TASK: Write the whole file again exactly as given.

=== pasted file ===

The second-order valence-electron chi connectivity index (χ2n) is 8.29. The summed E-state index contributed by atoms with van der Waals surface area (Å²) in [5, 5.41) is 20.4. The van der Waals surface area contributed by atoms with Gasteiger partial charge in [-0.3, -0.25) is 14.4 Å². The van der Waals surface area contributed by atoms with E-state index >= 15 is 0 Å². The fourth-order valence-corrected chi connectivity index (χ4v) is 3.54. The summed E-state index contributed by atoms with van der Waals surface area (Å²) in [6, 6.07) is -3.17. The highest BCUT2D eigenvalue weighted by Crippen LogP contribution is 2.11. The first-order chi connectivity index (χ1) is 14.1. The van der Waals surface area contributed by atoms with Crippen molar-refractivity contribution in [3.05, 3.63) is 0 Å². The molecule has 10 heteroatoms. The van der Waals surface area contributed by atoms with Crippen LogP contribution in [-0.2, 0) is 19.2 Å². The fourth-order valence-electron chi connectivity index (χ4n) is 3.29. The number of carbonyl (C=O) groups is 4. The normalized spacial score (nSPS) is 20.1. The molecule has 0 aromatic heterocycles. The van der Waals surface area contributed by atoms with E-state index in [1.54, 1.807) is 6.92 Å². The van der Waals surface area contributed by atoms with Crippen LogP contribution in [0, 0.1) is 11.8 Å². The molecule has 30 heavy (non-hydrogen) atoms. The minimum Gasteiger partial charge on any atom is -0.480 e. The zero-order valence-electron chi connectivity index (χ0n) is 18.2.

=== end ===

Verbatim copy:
The second-order valence-electron chi connectivity index (χ2n) is 8.29. The summed E-state index contributed by atoms with van der Waals surface area (Å²) in [5, 5.41) is 20.4. The van der Waals surface area contributed by atoms with Gasteiger partial charge in [-0.3, -0.25) is 14.4 Å². The van der Waals surface area contributed by atoms with E-state index >= 15 is 0 Å². The fourth-order valence-corrected chi connectivity index (χ4v) is 3.54. The summed E-state index contributed by atoms with van der Waals surface area (Å²) in [6, 6.07) is -3.17. The highest BCUT2D eigenvalue weighted by Crippen LogP contribution is 2.11. The first-order chi connectivity index (χ1) is 14.1. The van der Waals surface area contributed by atoms with Crippen molar-refractivity contribution in [3.05, 3.63) is 0 Å². The molecule has 10 heteroatoms. The van der Waals surface area contributed by atoms with Crippen LogP contribution in [-0.2, 0) is 19.2 Å². The fourth-order valence-electron chi connectivity index (χ4n) is 3.29. The number of carbonyl (C=O) groups is 4. The normalized spacial score (nSPS) is 20.1. The molecule has 0 aromatic heterocycles. The van der Waals surface area contributed by atoms with E-state index in [1.54, 1.807) is 6.92 Å². The van der Waals surface area contributed by atoms with Crippen LogP contribution in [0, 0.1) is 11.8 Å². The molecule has 30 heavy (non-hydrogen) atoms. The minimum Gasteiger partial charge on any atom is -0.480 e. The zero-order valence-electron chi connectivity index (χ0n) is 18.2.